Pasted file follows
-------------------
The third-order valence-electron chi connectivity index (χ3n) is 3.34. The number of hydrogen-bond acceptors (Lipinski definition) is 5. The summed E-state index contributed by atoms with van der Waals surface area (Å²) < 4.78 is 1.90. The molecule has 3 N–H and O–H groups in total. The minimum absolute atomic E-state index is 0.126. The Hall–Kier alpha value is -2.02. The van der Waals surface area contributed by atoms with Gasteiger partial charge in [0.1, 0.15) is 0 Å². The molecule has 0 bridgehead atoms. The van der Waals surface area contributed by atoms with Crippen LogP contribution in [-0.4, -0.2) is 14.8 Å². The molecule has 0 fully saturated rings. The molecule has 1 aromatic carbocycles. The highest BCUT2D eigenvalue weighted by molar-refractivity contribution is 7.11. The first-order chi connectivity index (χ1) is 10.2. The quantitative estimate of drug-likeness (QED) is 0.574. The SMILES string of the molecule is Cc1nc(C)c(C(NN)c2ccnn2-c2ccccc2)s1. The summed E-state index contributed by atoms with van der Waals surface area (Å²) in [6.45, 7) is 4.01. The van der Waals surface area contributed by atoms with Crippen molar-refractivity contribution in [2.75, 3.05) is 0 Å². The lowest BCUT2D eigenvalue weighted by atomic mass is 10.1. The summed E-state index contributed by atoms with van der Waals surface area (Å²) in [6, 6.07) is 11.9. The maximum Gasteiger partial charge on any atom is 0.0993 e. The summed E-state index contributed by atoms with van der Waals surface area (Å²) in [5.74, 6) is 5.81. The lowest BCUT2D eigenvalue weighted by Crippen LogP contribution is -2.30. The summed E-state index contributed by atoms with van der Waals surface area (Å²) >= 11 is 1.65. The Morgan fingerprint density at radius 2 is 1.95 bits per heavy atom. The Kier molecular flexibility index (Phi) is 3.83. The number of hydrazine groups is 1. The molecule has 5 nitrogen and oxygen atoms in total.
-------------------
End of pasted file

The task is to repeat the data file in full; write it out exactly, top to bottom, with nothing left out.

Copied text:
The third-order valence-electron chi connectivity index (χ3n) is 3.34. The number of hydrogen-bond acceptors (Lipinski definition) is 5. The summed E-state index contributed by atoms with van der Waals surface area (Å²) < 4.78 is 1.90. The molecule has 3 N–H and O–H groups in total. The minimum absolute atomic E-state index is 0.126. The Hall–Kier alpha value is -2.02. The van der Waals surface area contributed by atoms with Gasteiger partial charge in [0.1, 0.15) is 0 Å². The molecule has 0 bridgehead atoms. The van der Waals surface area contributed by atoms with Crippen LogP contribution in [-0.4, -0.2) is 14.8 Å². The molecule has 0 fully saturated rings. The molecule has 1 aromatic carbocycles. The highest BCUT2D eigenvalue weighted by molar-refractivity contribution is 7.11. The first-order chi connectivity index (χ1) is 10.2. The quantitative estimate of drug-likeness (QED) is 0.574. The SMILES string of the molecule is Cc1nc(C)c(C(NN)c2ccnn2-c2ccccc2)s1. The summed E-state index contributed by atoms with van der Waals surface area (Å²) in [6.45, 7) is 4.01. The van der Waals surface area contributed by atoms with Crippen molar-refractivity contribution in [2.75, 3.05) is 0 Å². The lowest BCUT2D eigenvalue weighted by atomic mass is 10.1. The summed E-state index contributed by atoms with van der Waals surface area (Å²) in [6, 6.07) is 11.9. The maximum Gasteiger partial charge on any atom is 0.0993 e. The summed E-state index contributed by atoms with van der Waals surface area (Å²) in [5.74, 6) is 5.81. The lowest BCUT2D eigenvalue weighted by Crippen LogP contribution is -2.30. The summed E-state index contributed by atoms with van der Waals surface area (Å²) >= 11 is 1.65. The Morgan fingerprint density at radius 2 is 1.95 bits per heavy atom. The Kier molecular flexibility index (Phi) is 3.83. The number of hydrazine groups is 1. The molecule has 5 nitrogen and oxygen atoms in total.